There was a bit of melancholy as we rolled out of bed at 5:15 this morning. Our trip that began with a puddle jumping flight into the heart of the Serengeti was feeling as if it was about to end. This was our final day outside of Arusha, and I could not help feeling a sense of sadness. Being a photographer in Tanzania is a truly unique experience. While countless others have lived the adventure that Tamy and I shared this June, it still felt so personal. Nine-thousand images later, we both feel so enriched by our experiences, with the people, the land, and the animals. Words, pictures and video could never convey the diverse emotions we felt throughout the trip.
Tarangere National Park is a dry and dusty place. Red dust coats anything that travels through the park. Even the wildlife wear the park color on their fur and skin. Elephants painted in burnt-umber will grab a trunk full of the sand and blow it all over their bodies or roll around in a pool of red dry dust. Much like the other national parks we visited throughout the trip, the wildlife was plentiful and accessible from the road. While we continued to look for leopards and lions, we could only find the giants that roamed throughout Tarangire.
As nature photographers, we try to share nature without the hand of man. While we both know that much of our natural world is at the mercy of human decisions... should we kill it, eat it, destroy it, or develop it... we would like to believe that there are still a few places that cannot be threatened or altered by our presence or absence. This is what we hope to convey with some of the images shared from our travels. However, I must confess that this ethic and photographic style, to show nature without our human impact, has cost us some awesome photographic opportunities. For example... lunch at Tarangire...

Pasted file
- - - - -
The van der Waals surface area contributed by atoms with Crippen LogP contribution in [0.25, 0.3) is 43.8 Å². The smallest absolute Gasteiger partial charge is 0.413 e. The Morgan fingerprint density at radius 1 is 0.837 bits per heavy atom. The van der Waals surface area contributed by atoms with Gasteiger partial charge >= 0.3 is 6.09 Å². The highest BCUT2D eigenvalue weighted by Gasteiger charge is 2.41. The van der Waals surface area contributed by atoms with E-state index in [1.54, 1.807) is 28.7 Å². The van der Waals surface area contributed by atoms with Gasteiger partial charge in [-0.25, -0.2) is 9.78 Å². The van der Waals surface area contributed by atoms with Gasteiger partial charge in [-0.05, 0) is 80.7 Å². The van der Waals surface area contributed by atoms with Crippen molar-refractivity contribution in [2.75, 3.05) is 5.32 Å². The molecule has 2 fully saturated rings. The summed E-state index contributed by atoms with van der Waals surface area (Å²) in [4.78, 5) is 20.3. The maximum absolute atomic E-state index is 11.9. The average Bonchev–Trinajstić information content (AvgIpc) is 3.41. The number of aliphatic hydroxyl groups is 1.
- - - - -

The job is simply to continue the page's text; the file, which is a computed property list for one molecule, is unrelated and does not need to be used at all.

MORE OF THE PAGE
Some time around 1:00 p.m. we found a picnic area to enjoy lunch. Michael prepared a great meal of spaeztel, vegetables, and cheese. As the food was being prepared, you would have to be dead to not realize what was about to transpire. The odors from Michael’s stove were beginning to attract visitors. Sure it began with only one vervet monkey, but like hyena smelling a fresh kill, the monkeys began to multiply. I started to get a nervous feeling when one bold fellow climbed a tree that was about 5 meters from our lunching spot. Here is where I wish the photographer in me would have said, "get the damn camera!" No sooner had I shook off the notion that pictures of animals near humans would be interesting, did I regret the thought. As I began to put a piece of bread in my mouth, I caught a glimpse of the vervet in a crouched position. Like a tightly compressed spring, the potential energy in the monkey’s legs suddenly became kinetic. I could see the animal in mid air diving for the center of our table. I thought to say "Oh Noooo!" but just backed off a bit to give him a bit of space. Sadly, most of the others were not as keen to the moment as I. As a few of us backed up, others experienced the force of the monkey's landing. They also experienced the mess as the plates bounced, and the sense of loss as their food was pillaged by the marauder. I imagined that the little bold monkey would be greeted like a hero by his peers that seemed to be laughing from a distance. My only thought was, "I wish I had the damn camera!"
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